Roz Pho and Carla Dunareanu Talk About HBO Asia’s Sent
Roz Pho and Carla Dunareanu, the bubbly stars of HBO Asia’s first local comedy Sent, tell us what it’s really like working on local productions and why “competition is good”.
Roz and Carla are not really the kind of women you’d expect to be cast in “sensible” roles. At least not after they breeze into our shoot, talking up a storm and giving the camera a tonne of energy.
But on Sent, the first HBO Asia series entirely shot here, they respectively play a timid journalist and a sensible wife – quite a contrast to their actual personalities. So what was it like working on this HBO project?
How did you both get involved with Sent?
Roz Pho (RP): I saw a casting call for it, and because I know the casting director, I asked about it, and she said no. She said it was because they were told to try and not audition people from Tanglin. So then I was, like, “Please, please, please, just tell me what you need and I’ll come in and show you something different.” Finally, she said OK. So I kind of begged my way into the audition.
Carla Dunareanu (CD): I had a call from Alaric [Tay, the director of Sent], and I just freaked out. I was like, “OMG, I’ve seen a lot of his work. I’m a big, big fan.” So I went in the next day, and read for the audition.
Was it very different working with HBO compared to other local production studios?
CD: Oh, absolutely. Whether they were buying food for everyone or people from the art department – everyone just had so much pride in their work, which is something that I think is lacking in local productions, where people feel their job isn’t as important as someone else’s. So they either slack or…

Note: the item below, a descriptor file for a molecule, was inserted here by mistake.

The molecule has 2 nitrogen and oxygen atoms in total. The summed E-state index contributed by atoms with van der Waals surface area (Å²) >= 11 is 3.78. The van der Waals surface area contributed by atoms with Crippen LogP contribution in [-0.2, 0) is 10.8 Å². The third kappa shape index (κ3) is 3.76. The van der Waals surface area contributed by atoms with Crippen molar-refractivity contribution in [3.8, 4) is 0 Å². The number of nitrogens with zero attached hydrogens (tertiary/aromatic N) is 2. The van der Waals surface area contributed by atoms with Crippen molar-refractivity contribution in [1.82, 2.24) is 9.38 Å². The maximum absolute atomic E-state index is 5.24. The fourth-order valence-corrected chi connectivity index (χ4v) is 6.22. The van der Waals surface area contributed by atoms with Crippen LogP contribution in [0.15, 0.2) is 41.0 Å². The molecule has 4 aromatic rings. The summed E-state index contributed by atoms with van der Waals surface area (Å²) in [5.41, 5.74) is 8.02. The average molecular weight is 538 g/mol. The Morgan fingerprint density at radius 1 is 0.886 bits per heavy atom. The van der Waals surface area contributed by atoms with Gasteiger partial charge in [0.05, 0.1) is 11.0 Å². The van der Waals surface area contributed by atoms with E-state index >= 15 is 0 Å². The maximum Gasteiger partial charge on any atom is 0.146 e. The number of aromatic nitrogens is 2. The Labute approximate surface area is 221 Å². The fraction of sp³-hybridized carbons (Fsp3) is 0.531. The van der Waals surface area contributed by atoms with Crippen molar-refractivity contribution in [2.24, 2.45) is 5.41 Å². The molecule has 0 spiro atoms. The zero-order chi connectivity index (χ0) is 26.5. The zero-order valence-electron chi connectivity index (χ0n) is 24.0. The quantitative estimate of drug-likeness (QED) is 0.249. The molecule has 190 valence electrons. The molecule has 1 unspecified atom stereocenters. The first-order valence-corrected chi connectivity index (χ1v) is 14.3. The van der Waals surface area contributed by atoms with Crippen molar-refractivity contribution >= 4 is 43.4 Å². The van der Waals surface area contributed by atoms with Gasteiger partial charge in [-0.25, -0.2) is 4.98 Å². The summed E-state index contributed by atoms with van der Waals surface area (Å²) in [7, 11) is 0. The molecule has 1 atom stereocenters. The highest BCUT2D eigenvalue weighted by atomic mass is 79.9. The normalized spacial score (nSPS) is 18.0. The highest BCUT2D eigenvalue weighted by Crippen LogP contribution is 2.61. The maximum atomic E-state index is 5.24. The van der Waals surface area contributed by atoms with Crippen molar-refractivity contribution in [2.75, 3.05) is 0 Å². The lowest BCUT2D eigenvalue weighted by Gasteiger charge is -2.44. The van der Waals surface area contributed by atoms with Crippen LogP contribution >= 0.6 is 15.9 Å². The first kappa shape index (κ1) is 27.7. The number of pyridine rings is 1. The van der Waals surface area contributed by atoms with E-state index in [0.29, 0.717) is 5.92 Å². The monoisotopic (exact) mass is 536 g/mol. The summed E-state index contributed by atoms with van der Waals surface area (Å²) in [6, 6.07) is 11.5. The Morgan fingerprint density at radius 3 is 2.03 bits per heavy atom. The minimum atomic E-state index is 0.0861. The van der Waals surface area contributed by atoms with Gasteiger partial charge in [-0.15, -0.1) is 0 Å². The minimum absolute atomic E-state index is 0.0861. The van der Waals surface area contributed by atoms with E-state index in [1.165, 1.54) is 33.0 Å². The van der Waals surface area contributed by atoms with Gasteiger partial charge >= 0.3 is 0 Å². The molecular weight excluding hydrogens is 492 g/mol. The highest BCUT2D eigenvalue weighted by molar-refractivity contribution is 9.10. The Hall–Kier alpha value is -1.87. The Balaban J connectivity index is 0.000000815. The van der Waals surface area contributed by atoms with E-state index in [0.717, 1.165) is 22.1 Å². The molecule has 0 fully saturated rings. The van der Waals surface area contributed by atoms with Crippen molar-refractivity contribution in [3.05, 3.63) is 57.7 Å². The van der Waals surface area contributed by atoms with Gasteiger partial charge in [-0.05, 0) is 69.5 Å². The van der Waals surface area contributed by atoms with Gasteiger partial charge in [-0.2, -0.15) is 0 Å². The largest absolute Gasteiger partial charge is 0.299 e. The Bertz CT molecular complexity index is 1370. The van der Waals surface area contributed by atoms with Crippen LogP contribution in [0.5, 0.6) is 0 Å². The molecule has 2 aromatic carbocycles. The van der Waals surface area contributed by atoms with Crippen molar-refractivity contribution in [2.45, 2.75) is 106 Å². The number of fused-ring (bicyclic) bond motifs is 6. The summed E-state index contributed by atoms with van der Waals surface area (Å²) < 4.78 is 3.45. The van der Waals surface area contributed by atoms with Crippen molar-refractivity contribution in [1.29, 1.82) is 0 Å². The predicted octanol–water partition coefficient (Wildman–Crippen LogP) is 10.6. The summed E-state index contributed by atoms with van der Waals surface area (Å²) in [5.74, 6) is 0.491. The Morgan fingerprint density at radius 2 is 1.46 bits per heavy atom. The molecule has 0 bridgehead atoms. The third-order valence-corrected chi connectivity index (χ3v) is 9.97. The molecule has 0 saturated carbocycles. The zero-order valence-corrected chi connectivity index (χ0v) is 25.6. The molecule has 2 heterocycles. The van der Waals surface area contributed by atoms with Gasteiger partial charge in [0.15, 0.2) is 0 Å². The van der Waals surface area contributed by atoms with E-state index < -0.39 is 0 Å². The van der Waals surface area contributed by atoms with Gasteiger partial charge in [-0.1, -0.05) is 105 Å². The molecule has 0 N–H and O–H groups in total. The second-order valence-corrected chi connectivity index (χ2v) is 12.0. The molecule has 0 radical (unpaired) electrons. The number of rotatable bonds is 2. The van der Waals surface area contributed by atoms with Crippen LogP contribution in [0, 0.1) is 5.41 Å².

RP: ...Or they think the audience won’t notice the difference. Everybody was really into their jobs on set. Do you remember the guy who handled all the props? He would be wiping all the fingerprints off the paintings and we’d be, like, “You can’t see it, it’s in the background.” And he’s like [makes squeaking cleaning sound] until the director was, like, “Get out!”
Could Sent take local productions in a new direction?
CD: I think it’s healthy competition. When people see what can be achieved with the resources we have here, it’ll inspire others to do something of a similar standard or better.
Was there anything you felt you learned from this production?
RP: I think the one thing that’s lacking in a lot of local productions is adequate time for rehearsals, and I think this helped us a lot. Also, the chance to get things perfect. I was working on a production recently where the producer was, like, “We’re over-running, that’s good enough.” I wanted to do another take, but he was, like, “No, moving on.” The director and I were really mad because we felt we were sacrificing quality. For Sent, if it wasn’t funny, Alaric would be, like, “Let’s go over it.” I can’t remember what scene it was, but there was one where we got the writer to come in and we worked on that one short scene for like two to three hours just to get it right.
The humour in the whole show seems really relatable. I’m sure we’ve all felt like sending an e-mail we shouldn’t.
RP: Yeah. But for my character, Charlie, Alaric wanted a more subdued, natural tone. I found that quite hard to do because everyone’s energy is [raises arm] up there, while I’m just whispering. So I would be, like, “Alaric, are you sure?” And he would be, like, “Yes, just pull back, pull back.”
CD: It’s hard because you want to join in the fun with everyone!
So can we expect a second season?
RP: It was definitely shot in a way that would make it possible. It was a lot of fun, so I hope it happens.
CD: If the first season does well and it gets a very good following, I don’t see why they wouldn’t do a second season.
It does seem very relatable.
CD: Yeah. There aren’t a lot of shows like that now. RP: And I like how everyone has their own story. So you have the main guy, Jay Bunani, who’s trying to redo his life, and [Carla] has her family scenes, and I have mine with Nikki [Charlie’s boss]. It’s great – everybody has something happening.